Alaska Reference Database

The Alaska Reference Database originated as the standalone Alaska Fire Effects Reference Database, a ProCite reference database maintained by former BLM-Alaska Fire Service Fire Ecologist Randi Jandt. It was expanded under a Joint Fire Science Program grant for the FIREHouse project (The Northwest and Alaska Fire Research Clearinghouse). It is now maintained by the Alaska Fire Science Consortium and FRAMES, and is hosted through the FRAMES Resource Catalog. The database provides a listing of fire research publications relevant to Alaska and a venue for sharing unpublished agency reports and works in progress that are not normally found in the published literature.

 

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Displaying 1 - 10 of 27

Tropical moist forests are declining rapidly world-wide. Reforestation efforts in Trinidad have generally been insufficient and focused on non-native species. Some of these species (e.g. Pinus caribaea), however, appear ecologically inappropriate but...

Person: Homer, Lal, Johnson
Year: 1998
Resource Group: Document
Source: TTRS

[no description entered]

Person: Achard, Eva, Glinni, Raichards, Stibig
Year: 1998
Resource Group: Document
Source: TTRS

From the Conclusions and Recommendations...'Discing stands of cogongrass was not effective for cogongrass control. Shallow tillage only fragmented rhizomes, causing only short-term growth reduction and subsequent strong shoot growth. A combination...

Person: Shilling, Bewick, Gaffney, McDonald, Chase, Johnson
Year: 1997
Resource Group: Document
Source: TTRS

[no description entered]

Person: Stuart
Year: 1998
Resource Group: Document
Source: TTRS

The subalpine vegetation zone is an extensive and important high elevation setting in the western United States. Whitebark pine (Pinus albicaulis) is restricted to, and occurs widely in, the subalpine zone. This tree provides a valuable foodsource and...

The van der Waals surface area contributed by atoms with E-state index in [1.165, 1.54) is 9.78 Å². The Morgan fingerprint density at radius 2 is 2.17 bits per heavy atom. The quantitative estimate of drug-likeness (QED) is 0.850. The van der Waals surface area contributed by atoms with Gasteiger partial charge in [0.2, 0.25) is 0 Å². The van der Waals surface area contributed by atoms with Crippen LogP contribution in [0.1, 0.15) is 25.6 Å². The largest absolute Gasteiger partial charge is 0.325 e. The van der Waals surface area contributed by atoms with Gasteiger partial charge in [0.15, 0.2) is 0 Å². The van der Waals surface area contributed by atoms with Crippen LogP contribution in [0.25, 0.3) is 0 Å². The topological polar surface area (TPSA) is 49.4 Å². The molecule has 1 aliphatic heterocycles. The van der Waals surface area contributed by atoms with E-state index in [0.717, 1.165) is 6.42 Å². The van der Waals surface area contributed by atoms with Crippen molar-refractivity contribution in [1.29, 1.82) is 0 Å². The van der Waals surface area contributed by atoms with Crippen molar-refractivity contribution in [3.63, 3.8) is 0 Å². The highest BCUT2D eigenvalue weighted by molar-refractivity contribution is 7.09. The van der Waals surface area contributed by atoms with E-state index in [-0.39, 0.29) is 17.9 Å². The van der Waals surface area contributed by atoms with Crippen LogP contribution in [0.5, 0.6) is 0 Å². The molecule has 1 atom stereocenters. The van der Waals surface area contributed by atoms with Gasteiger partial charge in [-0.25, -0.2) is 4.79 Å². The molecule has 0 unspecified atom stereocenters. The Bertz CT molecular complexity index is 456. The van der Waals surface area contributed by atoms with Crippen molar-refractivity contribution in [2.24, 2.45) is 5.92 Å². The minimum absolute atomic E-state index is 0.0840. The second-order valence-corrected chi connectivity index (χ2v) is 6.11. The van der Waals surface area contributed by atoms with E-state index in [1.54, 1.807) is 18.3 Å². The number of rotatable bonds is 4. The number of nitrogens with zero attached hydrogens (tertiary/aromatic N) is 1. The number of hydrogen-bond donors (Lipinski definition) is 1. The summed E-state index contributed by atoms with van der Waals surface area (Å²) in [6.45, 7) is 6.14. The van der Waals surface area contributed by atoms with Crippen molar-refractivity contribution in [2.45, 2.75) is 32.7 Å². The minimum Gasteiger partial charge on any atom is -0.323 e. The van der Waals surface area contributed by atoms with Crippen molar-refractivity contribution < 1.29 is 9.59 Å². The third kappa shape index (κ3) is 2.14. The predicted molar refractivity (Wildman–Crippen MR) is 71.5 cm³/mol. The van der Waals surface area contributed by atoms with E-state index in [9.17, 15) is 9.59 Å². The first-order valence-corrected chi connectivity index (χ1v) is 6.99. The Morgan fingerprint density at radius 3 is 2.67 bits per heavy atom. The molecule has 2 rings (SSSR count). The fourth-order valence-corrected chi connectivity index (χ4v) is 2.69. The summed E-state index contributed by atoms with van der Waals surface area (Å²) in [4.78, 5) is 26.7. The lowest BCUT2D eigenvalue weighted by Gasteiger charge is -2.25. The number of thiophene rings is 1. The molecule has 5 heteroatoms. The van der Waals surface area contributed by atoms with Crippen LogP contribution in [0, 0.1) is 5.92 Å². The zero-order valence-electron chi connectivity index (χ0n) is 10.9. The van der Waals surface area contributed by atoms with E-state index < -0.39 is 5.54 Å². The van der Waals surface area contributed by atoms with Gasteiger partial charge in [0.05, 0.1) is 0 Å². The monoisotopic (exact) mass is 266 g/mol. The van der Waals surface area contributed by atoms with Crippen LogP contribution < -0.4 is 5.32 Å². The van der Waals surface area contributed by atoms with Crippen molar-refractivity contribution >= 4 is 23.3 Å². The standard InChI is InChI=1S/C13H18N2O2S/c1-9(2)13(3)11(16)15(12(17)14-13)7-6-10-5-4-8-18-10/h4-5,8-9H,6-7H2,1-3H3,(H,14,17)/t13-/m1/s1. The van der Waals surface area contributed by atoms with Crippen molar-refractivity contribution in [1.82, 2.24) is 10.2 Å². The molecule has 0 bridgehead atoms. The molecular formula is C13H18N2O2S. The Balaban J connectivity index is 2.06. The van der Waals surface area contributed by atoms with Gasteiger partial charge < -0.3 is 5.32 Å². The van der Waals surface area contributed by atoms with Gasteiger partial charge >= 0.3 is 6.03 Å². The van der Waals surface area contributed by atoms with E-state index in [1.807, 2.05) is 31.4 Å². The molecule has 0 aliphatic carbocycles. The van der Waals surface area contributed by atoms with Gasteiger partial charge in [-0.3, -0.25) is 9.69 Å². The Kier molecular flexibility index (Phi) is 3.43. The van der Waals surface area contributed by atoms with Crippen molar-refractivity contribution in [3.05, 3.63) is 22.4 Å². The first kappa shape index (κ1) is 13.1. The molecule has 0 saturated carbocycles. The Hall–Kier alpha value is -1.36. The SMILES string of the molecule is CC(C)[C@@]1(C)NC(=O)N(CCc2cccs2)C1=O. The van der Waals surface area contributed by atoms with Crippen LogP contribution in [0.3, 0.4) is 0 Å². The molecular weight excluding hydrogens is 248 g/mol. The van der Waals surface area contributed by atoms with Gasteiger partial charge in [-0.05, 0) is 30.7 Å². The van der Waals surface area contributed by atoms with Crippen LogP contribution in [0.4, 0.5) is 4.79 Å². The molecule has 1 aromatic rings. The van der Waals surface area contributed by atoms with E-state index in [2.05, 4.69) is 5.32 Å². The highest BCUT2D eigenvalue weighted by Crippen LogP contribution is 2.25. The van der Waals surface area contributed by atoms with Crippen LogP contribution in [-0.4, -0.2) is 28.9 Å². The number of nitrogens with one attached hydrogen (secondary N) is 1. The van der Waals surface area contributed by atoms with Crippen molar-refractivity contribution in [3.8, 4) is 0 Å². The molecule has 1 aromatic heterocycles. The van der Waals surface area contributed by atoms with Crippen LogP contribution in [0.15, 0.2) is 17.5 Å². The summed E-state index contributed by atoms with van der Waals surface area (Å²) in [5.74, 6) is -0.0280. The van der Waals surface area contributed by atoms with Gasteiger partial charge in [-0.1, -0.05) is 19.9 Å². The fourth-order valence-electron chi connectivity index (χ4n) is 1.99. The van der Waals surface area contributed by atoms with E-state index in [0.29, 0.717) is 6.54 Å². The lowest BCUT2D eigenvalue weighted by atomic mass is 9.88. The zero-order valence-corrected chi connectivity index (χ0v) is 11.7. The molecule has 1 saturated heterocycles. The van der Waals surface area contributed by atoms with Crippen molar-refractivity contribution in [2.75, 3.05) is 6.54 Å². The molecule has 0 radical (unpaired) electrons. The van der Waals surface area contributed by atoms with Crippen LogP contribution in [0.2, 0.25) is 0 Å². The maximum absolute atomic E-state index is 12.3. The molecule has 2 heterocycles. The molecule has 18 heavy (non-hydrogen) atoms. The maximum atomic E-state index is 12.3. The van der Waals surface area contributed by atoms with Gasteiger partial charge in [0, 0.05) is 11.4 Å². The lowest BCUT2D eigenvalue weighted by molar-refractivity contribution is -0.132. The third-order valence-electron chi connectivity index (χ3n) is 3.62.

Person: Greenlee, Murray, Bunting, Morgan
Year: 1997
Resource Group: Document
Source: TTRS

Fire has been a global disturbance agent for thousands of years. As an ecological process that helped shape the floral and faunal communities of western North America, fire also maintained the health and diversity of forest until European settlers...

Person: Greenlee, Sheppard, Farnsworth
Year: 1997
Resource Group: Document
Source: TTRS

Post-fire rehabilitation efforts following a central Idaho wildfire included aerial seeding four exotic grass species at a rate of 6.2kgha-1. Smooth brome, intermediate wheatgrass, timothy, and orchard-grass constituted the seed mix. Paired seeded and...

Person: Greenlee, Geier-Hayes
Year: 1997
Resource Group: Document
Source: TTRS

From the text...'Our program is built on cost-effectiveness and safety. Yet, despite larger protection budgets, bigger and better tools, and sophisticated fire-danger prediction systems, wildfire losses are higher now than at any time in the past...

Person: Williams
Year: 1998
Resource Group: Document
Source: TTRS

The Fire Effects Information System (FEIS) is a computerized encyclopedia that summarizes the general ecology and effects of fire on more than 1,000 plant and animal species and plant communities. These 'summaries' synthesize current...

Person: Boula, Hardy, Smith
Year: 1998
Resource Group: Document
Source: TTRS

From 1980- 1989, fires burned 32 440 km² of boreal forest, 200 km south of the forest-tundra border in northern Quebec, Canada. An assessment of the impact of fire on tree population densities was carried out by comparing the number of Pinus banksiana...

Person: Lavoie, Sirois
Year: 1998
Resource Group: Document
Source: TTRS